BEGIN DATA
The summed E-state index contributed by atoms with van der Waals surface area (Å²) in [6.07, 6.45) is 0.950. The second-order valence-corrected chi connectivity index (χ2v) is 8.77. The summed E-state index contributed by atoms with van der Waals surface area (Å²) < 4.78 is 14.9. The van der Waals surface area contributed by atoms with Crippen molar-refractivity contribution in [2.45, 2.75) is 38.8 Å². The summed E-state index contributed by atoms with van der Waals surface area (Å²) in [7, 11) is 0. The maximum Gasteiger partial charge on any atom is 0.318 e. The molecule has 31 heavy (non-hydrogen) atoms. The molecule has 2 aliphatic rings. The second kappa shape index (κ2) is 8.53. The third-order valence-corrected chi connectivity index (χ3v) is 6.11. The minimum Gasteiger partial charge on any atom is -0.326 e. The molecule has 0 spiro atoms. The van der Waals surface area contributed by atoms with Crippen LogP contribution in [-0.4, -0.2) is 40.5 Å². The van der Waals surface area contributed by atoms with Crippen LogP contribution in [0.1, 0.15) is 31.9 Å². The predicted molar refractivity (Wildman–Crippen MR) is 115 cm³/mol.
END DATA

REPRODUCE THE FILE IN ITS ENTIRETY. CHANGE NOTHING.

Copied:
The summed E-state index contributed by atoms with van der Waals surface area (Å²) in [6.07, 6.45) is 0.950. The second-order valence-corrected chi connectivity index (χ2v) is 8.77. The summed E-state index contributed by atoms with van der Waals surface area (Å²) < 4.78 is 14.9. The van der Waals surface area contributed by atoms with Crippen molar-refractivity contribution in [2.45, 2.75) is 38.8 Å². The summed E-state index contributed by atoms with van der Waals surface area (Å²) in [7, 11) is 0. The maximum Gasteiger partial charge on any atom is 0.318 e. The molecule has 31 heavy (non-hydrogen) atoms. The molecule has 2 aliphatic rings. The second kappa shape index (κ2) is 8.53. The third-order valence-corrected chi connectivity index (χ3v) is 6.11. The minimum Gasteiger partial charge on any atom is -0.326 e. The molecule has 0 spiro atoms. The van der Waals surface area contributed by atoms with Crippen LogP contribution in [-0.4, -0.2) is 40.5 Å². The van der Waals surface area contributed by atoms with Crippen LogP contribution in [0.1, 0.15) is 31.9 Å². The predicted molar refractivity (Wildman–Crippen MR) is 115 cm³/mol.